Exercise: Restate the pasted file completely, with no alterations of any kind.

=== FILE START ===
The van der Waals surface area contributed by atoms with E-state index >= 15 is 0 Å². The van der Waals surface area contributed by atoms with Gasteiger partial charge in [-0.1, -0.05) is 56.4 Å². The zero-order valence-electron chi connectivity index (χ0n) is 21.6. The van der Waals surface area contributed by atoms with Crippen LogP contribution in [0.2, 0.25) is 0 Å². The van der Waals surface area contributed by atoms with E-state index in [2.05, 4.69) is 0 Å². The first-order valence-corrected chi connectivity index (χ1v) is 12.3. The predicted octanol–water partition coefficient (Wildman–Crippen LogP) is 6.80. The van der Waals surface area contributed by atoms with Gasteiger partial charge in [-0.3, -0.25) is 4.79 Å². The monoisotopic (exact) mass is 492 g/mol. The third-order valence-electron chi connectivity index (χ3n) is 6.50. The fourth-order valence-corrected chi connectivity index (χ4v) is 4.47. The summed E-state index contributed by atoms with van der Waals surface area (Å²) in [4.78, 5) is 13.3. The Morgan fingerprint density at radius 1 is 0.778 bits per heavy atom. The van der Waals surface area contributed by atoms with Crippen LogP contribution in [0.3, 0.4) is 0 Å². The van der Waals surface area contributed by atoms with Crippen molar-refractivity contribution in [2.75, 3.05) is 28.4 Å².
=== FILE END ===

The van der Waals surface area contributed by atoms with E-state index >= 15 is 0 Å². The van der Waals surface area contributed by atoms with Gasteiger partial charge in [-0.1, -0.05) is 56.4 Å². The zero-order valence-electron chi connectivity index (χ0n) is 21.6. The van der Waals surface area contributed by atoms with Crippen LogP contribution in [0.2, 0.25) is 0 Å². The van der Waals surface area contributed by atoms with E-state index in [2.05, 4.69) is 0 Å². The first-order valence-corrected chi connectivity index (χ1v) is 12.3. The predicted octanol–water partition coefficient (Wildman–Crippen LogP) is 6.80. The van der Waals surface area contributed by atoms with Gasteiger partial charge in [-0.3, -0.25) is 4.79 Å². The monoisotopic (exact) mass is 492 g/mol. The third-order valence-electron chi connectivity index (χ3n) is 6.50. The fourth-order valence-corrected chi connectivity index (χ4v) is 4.47. The summed E-state index contributed by atoms with van der Waals surface area (Å²) in [4.78, 5) is 13.3. The Morgan fingerprint density at radius 1 is 0.778 bits per heavy atom. The van der Waals surface area contributed by atoms with Crippen LogP contribution in [0.3, 0.4) is 0 Å². The van der Waals surface area contributed by atoms with Crippen molar-refractivity contribution in [2.75, 3.05) is 28.4 Å².